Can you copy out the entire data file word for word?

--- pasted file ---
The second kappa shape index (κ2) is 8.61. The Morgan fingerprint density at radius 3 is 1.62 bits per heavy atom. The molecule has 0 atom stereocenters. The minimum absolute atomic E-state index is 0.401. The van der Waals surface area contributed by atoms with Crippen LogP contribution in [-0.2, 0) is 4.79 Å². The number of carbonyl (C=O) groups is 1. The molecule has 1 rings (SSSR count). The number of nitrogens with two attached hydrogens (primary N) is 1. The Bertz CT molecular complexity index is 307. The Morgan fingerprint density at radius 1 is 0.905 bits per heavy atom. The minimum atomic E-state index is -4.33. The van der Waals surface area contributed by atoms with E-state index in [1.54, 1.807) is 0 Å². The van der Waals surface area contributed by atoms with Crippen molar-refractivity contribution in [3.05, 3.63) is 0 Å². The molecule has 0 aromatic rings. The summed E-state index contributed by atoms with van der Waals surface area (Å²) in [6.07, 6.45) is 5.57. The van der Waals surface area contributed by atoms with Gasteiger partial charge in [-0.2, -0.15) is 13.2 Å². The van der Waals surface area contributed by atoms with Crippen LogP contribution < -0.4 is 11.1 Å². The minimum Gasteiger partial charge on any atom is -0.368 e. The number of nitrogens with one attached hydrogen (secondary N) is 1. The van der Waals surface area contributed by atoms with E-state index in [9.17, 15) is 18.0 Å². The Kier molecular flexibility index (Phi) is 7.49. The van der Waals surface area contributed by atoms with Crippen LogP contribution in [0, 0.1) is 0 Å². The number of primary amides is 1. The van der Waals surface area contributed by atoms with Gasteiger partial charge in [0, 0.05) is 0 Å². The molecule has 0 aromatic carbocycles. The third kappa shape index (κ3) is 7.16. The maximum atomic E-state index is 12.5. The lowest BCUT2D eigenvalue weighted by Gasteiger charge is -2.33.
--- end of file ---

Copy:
The second kappa shape index (κ2) is 8.61. The Morgan fingerprint density at radius 3 is 1.62 bits per heavy atom. The molecule has 0 atom stereocenters. The minimum absolute atomic E-state index is 0.401. The van der Waals surface area contributed by atoms with Crippen LogP contribution in [-0.2, 0) is 4.79 Å². The number of carbonyl (C=O) groups is 1. The molecule has 1 rings (SSSR count). The number of nitrogens with two attached hydrogens (primary N) is 1. The Bertz CT molecular complexity index is 307. The Morgan fingerprint density at radius 1 is 0.905 bits per heavy atom. The minimum atomic E-state index is -4.33. The van der Waals surface area contributed by atoms with E-state index in [1.54, 1.807) is 0 Å². The van der Waals surface area contributed by atoms with Crippen molar-refractivity contribution in [3.05, 3.63) is 0 Å². The molecule has 0 aromatic rings. The summed E-state index contributed by atoms with van der Waals surface area (Å²) in [6.07, 6.45) is 5.57. The van der Waals surface area contributed by atoms with Gasteiger partial charge in [-0.2, -0.15) is 13.2 Å². The van der Waals surface area contributed by atoms with Crippen LogP contribution < -0.4 is 11.1 Å². The minimum Gasteiger partial charge on any atom is -0.368 e. The number of nitrogens with one attached hydrogen (secondary N) is 1. The van der Waals surface area contributed by atoms with E-state index in [9.17, 15) is 18.0 Å². The Kier molecular flexibility index (Phi) is 7.49. The van der Waals surface area contributed by atoms with Crippen LogP contribution in [0, 0.1) is 0 Å². The number of primary amides is 1. The van der Waals surface area contributed by atoms with Gasteiger partial charge in [0, 0.05) is 0 Å². The molecule has 0 aromatic carbocycles. The third kappa shape index (κ3) is 7.16. The maximum atomic E-state index is 12.5. The lowest BCUT2D eigenvalue weighted by Gasteiger charge is -2.33.